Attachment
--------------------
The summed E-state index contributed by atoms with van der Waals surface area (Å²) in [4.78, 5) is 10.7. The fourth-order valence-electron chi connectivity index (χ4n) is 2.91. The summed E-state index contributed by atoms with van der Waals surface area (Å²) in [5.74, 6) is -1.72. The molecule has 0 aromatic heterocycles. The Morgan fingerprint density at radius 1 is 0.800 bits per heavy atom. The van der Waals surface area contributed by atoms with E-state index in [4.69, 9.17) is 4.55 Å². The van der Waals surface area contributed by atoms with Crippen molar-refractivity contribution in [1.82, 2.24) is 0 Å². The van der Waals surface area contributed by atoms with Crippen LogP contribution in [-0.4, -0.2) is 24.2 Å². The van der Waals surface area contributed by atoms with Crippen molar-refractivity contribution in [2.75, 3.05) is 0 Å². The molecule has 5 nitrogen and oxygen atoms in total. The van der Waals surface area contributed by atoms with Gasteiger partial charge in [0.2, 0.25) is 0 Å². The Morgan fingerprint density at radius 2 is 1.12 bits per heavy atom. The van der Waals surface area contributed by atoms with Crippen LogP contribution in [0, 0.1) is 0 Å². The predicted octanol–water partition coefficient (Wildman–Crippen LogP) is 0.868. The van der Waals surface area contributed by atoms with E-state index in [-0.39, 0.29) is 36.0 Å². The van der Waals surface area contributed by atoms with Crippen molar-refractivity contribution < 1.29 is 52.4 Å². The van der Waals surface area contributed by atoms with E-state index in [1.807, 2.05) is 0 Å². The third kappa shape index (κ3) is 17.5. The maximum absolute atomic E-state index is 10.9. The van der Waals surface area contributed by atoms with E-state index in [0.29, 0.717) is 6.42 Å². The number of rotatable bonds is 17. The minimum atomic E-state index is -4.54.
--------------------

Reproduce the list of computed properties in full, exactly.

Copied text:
The summed E-state index contributed by atoms with van der Waals surface area (Å²) in [4.78, 5) is 10.7. The fourth-order valence-electron chi connectivity index (χ4n) is 2.91. The summed E-state index contributed by atoms with van der Waals surface area (Å²) in [5.74, 6) is -1.72. The molecule has 0 aromatic heterocycles. The Morgan fingerprint density at radius 1 is 0.800 bits per heavy atom. The van der Waals surface area contributed by atoms with E-state index in [4.69, 9.17) is 4.55 Å². The van der Waals surface area contributed by atoms with Crippen molar-refractivity contribution in [1.82, 2.24) is 0 Å². The van der Waals surface area contributed by atoms with Crippen LogP contribution in [-0.4, -0.2) is 24.2 Å². The van der Waals surface area contributed by atoms with Crippen molar-refractivity contribution in [2.75, 3.05) is 0 Å². The molecule has 5 nitrogen and oxygen atoms in total. The van der Waals surface area contributed by atoms with Gasteiger partial charge in [0.2, 0.25) is 0 Å². The Morgan fingerprint density at radius 2 is 1.12 bits per heavy atom. The van der Waals surface area contributed by atoms with Crippen LogP contribution in [0, 0.1) is 0 Å². The predicted octanol–water partition coefficient (Wildman–Crippen LogP) is 0.868. The van der Waals surface area contributed by atoms with E-state index in [-0.39, 0.29) is 36.0 Å². The van der Waals surface area contributed by atoms with Crippen molar-refractivity contribution < 1.29 is 52.4 Å². The van der Waals surface area contributed by atoms with E-state index in [1.807, 2.05) is 0 Å². The third kappa shape index (κ3) is 17.5. The maximum absolute atomic E-state index is 10.9. The van der Waals surface area contributed by atoms with E-state index in [0.29, 0.717) is 6.42 Å². The number of rotatable bonds is 17. The minimum atomic E-state index is -4.54.